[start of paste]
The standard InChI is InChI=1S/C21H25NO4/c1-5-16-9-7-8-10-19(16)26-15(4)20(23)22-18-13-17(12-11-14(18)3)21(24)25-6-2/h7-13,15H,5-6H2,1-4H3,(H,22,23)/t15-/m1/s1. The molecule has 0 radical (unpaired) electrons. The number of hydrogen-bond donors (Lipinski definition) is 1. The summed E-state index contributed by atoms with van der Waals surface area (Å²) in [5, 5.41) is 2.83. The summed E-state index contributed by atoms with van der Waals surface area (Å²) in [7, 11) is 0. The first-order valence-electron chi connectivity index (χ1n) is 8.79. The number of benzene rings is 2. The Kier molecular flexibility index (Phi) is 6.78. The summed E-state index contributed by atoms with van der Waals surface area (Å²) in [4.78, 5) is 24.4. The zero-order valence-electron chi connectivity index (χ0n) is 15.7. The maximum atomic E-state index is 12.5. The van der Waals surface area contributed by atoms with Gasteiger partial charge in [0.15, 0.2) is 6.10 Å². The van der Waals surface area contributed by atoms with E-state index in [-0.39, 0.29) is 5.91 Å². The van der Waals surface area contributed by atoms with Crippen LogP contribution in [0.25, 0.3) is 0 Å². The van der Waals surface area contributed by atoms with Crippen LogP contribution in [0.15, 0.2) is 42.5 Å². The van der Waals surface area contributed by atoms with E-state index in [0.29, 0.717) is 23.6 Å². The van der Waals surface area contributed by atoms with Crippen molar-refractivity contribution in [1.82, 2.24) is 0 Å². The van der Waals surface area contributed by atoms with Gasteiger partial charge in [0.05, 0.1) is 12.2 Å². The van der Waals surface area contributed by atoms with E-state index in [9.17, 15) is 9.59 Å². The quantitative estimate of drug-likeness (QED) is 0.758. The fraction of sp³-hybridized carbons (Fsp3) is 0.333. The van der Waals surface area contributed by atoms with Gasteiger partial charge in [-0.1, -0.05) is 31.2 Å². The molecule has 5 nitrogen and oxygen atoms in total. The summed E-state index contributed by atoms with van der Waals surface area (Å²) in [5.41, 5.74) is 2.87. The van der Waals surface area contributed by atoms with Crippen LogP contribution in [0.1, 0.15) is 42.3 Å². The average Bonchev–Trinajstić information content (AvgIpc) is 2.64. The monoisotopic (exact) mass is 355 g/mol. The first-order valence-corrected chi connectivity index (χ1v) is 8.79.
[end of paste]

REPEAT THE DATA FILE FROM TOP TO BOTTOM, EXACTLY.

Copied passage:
The standard InChI is InChI=1S/C21H25NO4/c1-5-16-9-7-8-10-19(16)26-15(4)20(23)22-18-13-17(12-11-14(18)3)21(24)25-6-2/h7-13,15H,5-6H2,1-4H3,(H,22,23)/t15-/m1/s1. The molecule has 0 radical (unpaired) electrons. The number of hydrogen-bond donors (Lipinski definition) is 1. The summed E-state index contributed by atoms with van der Waals surface area (Å²) in [5, 5.41) is 2.83. The summed E-state index contributed by atoms with van der Waals surface area (Å²) in [7, 11) is 0. The first-order valence-electron chi connectivity index (χ1n) is 8.79. The number of benzene rings is 2. The Kier molecular flexibility index (Phi) is 6.78. The summed E-state index contributed by atoms with van der Waals surface area (Å²) in [4.78, 5) is 24.4. The zero-order valence-electron chi connectivity index (χ0n) is 15.7. The maximum atomic E-state index is 12.5. The van der Waals surface area contributed by atoms with Gasteiger partial charge in [0.15, 0.2) is 6.10 Å². The van der Waals surface area contributed by atoms with E-state index in [-0.39, 0.29) is 5.91 Å². The van der Waals surface area contributed by atoms with Crippen LogP contribution in [0.25, 0.3) is 0 Å². The van der Waals surface area contributed by atoms with Crippen LogP contribution in [0.15, 0.2) is 42.5 Å². The van der Waals surface area contributed by atoms with E-state index in [0.29, 0.717) is 23.6 Å². The van der Waals surface area contributed by atoms with Crippen molar-refractivity contribution in [1.82, 2.24) is 0 Å². The van der Waals surface area contributed by atoms with Gasteiger partial charge in [0.05, 0.1) is 12.2 Å². The van der Waals surface area contributed by atoms with E-state index in [9.17, 15) is 9.59 Å². The quantitative estimate of drug-likeness (QED) is 0.758. The fraction of sp³-hybridized carbons (Fsp3) is 0.333. The van der Waals surface area contributed by atoms with Gasteiger partial charge in [-0.1, -0.05) is 31.2 Å². The molecule has 5 nitrogen and oxygen atoms in total. The summed E-state index contributed by atoms with van der Waals surface area (Å²) in [5.41, 5.74) is 2.87. The van der Waals surface area contributed by atoms with Crippen LogP contribution in [0.1, 0.15) is 42.3 Å². The average Bonchev–Trinajstić information content (AvgIpc) is 2.64. The monoisotopic (exact) mass is 355 g/mol. The first-order valence-corrected chi connectivity index (χ1v) is 8.79.